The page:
Judge allows LGBT students in lawsuit against Utah to be anonymous

Posted at 1:38 PM, Oct 29, 2016
and last updated 2016-10-29 15:44:17-04

SALT LAKE CITY — A federal judge has allowed three students who are part of a lawsuit against the state of Utah over its so-called “No Promo Homo” law to remain anonymous.

U.S. Magistrate Judge Brooke Wells issued a protective order on Friday, allowing the students to proceed in the lawsuit using the pseudonyms “John Doe,” “James Doe” and “Jane Doe.” The judge also allowed their parents to be referred to under pseudonyms in court filings and arguments.

Their identities will be disclosed to the Utah Attorney General’s Office, which is representing the state in the lawsuit, which may disclose them to members of the school districts or Utah State School Board, “but only if and when such disclosure is necessary to litigate this action,” Judge Wells wrote.

Kate Kendell of the National Center for Lesbian Rights, who is representing the students, argued in a motion that the children faced potential harassment as well as disclosure of their sexual orientation or gender non-conformity if their identities were disclosed as part of the lawsuit. One of the plaintiffs lives in a small town, another is a 7-year-old gender non-conforming child, the lawsuit claims.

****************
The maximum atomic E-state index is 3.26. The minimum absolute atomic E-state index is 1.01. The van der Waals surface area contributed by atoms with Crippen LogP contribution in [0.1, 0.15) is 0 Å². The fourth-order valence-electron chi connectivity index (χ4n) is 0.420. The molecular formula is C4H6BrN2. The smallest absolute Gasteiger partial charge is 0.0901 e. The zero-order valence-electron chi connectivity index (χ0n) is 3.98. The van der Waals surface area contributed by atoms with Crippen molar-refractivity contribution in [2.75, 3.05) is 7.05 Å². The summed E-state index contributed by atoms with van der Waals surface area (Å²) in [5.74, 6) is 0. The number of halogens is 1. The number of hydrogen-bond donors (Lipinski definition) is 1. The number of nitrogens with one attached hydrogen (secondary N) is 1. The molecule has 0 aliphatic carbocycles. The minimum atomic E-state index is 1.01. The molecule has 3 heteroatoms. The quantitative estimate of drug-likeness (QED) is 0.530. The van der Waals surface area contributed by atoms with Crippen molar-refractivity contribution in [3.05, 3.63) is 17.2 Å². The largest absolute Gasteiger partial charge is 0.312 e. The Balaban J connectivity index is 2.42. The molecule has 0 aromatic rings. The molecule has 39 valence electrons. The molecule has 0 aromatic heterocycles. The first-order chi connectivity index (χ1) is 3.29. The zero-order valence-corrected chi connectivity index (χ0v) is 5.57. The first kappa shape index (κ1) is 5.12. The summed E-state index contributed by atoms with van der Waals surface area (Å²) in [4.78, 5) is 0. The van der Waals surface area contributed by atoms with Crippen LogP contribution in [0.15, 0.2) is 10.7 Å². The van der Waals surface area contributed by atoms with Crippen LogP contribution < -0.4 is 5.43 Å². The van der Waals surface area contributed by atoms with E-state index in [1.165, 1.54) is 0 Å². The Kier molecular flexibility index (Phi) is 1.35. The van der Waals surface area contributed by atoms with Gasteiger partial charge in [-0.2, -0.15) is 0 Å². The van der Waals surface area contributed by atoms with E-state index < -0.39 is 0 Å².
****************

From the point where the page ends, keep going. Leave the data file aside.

FOX 13 reported earlier this month the NCLR and the LGBT rights group Equality Utah are suing the state over the law that forbids discussion of anything in Utah schools that might be construed as “advocacy” of homosexuality. Equality Utah has claimed that includes anything from sex ed to history class, where one plaintiff was prohibited from presenting a report on his family history because his uncle is in a same-sex marriage.

The gay rights groups have claimed the law has led to harassment and stigmatization of LGBT children in school. The 7-year-old child has faced bullying and harassment, the lawsuit claims. A middle school girl faced punishment for holding another girl’s hand in school.

The lawsuit is the first of its kind in the nation challenging such statutes. The Utah Attorney General’s Office is expected to respond to the lawsuit, but has so far declined to comment on the allegations.

Read the judge’s order here: